Technicians launch book to defend electronic voting machines

São Paulo – The computer scientists, technicians and engineers who participated in the development of the Brazilian electronic voting machines are deeply irritated by the attacks and attempts to disqualify the country’s electoral system, considered an example for the world in terms of efficiency and reliability, despite being the object of the ire of flat-earth advocates. Besides the daily speeches of Jair Bolsonaro himself, his first-level aides help him in the task of attacking the system, a tactic copied from the American Donald Trump. On Wednesday (25), it was the turn of the Minister of Science, Technology and Innovation, Paulo Alvim.

During a hearing in the Chamber of Deputies, he declared that “the material has many guarantees and has evolved. I can’t say the same for the software. He added that “the computer is a stupid machine, it does what man says”. And even if “the problem is not the ballot box, the problem is the electronic voting process, which can have human interference”.

In response to this systematic campaign by the Bolsonaro government against democracy, the National Union of Federal Civil Servants in the Scientific and Technological Field of the Aerospace Sector (SindCT) is preparing a book on the history of the creation of electronic voting machines. . The title of the work – which should be released in July, in Brasilia – will be Everything you always wanted to know about the Brazilian electronic voting machine. SindCT represents civil servants in scientific and technological careers at the National Institute for Space Research (Inpe) and the Department of Aerospace Science and Technology (DCTA), among others.

Fernanda Soares Andrade, SindCT press officer and author of the book, recalls that the president of the Superior Electoral Tribunal (TSE) between 1994 and 1996, Carlos Velloso, was at the origin of the idea of ​​an electronic voting system in within the court. He is the author of the preface to the book. The journalist points out that the covid-19 pandemic was the “hook” for the work: at the time, the wave of government attacks on electronic voting machines was beginning to become systematic. Fernanda heard from Justice Gilmar Mendes, of the Federal Supreme Court (STF), Deputy Arlindo Chinaglia (PT-SP), former Minister of Education Fernando Haddad (PT) and then President Fernando Henrique Cardoso.

The idea of ​​the “voting machine”

The initial idea of ​​the electronic voting machine was to integrate the system at the national level, and precisely to eliminate fraud as much as possible in the electoral process. “They wanted to create a ‘voting machine’, which was provided for in the electoral code of 1932”, underlines Fernanda. A commission of notables is then created to establish parameters on what the machine will have to do: “it should be accessible to all and easy to transport, since it would face the rain, the dirt roads, would arrive by plane , by canoe, in places without electrical power”.

And above all, everyone, including the illiterate, should be able to use it. Thus, it was concluded that even those who could not read or write knew the numbers, since everyone used the telephone, paid the bills at the bakery and received change, etc. “Everyone has understood”, underlines the author. “Because there were phone booths everywhere and everyone knew the keyboard,” says Fernanda. “So the vote went from nominative to numerical.”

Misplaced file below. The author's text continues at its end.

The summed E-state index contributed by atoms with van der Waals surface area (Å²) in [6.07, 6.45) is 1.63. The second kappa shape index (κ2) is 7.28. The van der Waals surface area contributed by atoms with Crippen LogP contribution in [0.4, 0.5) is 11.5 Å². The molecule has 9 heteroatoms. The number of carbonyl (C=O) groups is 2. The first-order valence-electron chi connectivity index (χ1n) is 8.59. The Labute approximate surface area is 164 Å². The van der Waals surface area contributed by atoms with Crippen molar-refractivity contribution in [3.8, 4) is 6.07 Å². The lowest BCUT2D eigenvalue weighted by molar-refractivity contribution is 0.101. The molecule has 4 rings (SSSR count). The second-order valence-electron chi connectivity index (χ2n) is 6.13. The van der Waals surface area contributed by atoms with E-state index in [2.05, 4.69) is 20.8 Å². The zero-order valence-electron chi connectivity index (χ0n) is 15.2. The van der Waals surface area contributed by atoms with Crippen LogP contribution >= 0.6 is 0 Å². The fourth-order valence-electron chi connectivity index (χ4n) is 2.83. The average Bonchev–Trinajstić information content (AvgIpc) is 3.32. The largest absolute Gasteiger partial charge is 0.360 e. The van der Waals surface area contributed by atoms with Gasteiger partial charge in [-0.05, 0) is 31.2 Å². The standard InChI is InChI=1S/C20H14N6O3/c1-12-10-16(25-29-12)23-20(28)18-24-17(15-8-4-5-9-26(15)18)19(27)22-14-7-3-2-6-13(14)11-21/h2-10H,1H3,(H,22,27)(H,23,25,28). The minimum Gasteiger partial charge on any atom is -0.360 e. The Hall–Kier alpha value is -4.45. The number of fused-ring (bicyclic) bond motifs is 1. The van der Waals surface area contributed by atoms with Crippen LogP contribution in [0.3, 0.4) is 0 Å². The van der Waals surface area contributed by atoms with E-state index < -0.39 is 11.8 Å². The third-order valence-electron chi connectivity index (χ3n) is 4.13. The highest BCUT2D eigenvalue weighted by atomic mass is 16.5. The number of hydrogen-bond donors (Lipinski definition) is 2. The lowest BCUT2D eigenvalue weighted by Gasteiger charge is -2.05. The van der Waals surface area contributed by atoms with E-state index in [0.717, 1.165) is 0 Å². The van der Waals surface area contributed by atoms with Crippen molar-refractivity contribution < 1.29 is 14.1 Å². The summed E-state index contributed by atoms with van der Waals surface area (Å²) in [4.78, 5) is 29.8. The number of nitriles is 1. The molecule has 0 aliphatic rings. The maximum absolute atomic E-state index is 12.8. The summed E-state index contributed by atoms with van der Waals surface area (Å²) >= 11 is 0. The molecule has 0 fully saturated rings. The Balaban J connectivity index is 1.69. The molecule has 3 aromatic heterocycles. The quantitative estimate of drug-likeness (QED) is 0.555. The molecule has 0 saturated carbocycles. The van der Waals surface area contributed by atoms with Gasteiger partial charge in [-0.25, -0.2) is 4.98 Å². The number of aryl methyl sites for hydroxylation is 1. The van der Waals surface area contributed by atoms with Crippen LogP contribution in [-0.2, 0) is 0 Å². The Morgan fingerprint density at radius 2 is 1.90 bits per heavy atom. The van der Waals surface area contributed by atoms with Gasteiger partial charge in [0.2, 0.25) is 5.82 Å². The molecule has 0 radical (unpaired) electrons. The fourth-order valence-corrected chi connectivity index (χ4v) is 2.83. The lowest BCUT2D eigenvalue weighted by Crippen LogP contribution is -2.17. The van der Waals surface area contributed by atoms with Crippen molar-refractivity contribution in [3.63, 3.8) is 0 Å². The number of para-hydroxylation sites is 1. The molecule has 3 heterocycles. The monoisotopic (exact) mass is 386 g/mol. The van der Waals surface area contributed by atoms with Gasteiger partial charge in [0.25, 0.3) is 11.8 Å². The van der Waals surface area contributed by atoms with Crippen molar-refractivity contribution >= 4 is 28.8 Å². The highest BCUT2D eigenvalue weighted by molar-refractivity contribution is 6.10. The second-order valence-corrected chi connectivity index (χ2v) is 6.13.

But before, it was necessary to convince deputies and senators. “Politicians had a mark. “My name is Sarney, my name is ACM. How will I become a number?’ “. Parliamentarians convinced, a telephone keypad was adopted.

Another commission was tasked with designing the “voting machine” itself. He was joined by the four servants of the Inpe and the DCTA, representatives of the Navy, the Army and the ministries. “The idea was to integrate all government sectors so that it works together.”

national encryption

In the process of developing the project, it was considered to purchase the encryption system (secure communication system) from the United States. But the conclusion was that, legally, the country providing the system could access it, which would make the Brazilian election vulnerable to foreign “attacks”. “So cryptography was developed in Brazil just to make ballot boxes and today it’s done within the TSE,” says Fernanda.

In 1996, less than two years after the start of the process, the electoral system with the “voting machine” was inaugurated in cities with more than 200,000 inhabitants. Four years later, electronic voting machines were rolled out across the country, in Brazil’s first fully computerized election.

On May 13, 2022, the TSE completed the “confirmation test” of this year’s electronic voting system (TPS) public security test. The public audit is open and transparent and the objective is to verify the evolution to strengthen security.

The book Everything you always wanted to know about the Brazilian electronic voting machine It will have an edition of 1,000 copies to distribute to universities, politicians and political parties, but it will also be offered free on the Internet. The intention is to launch it, in July, at the Chamber of Deputies (if the Chamber makes space available) and at an event at the Brazilian Society for the Advancement of Science (SBPC).

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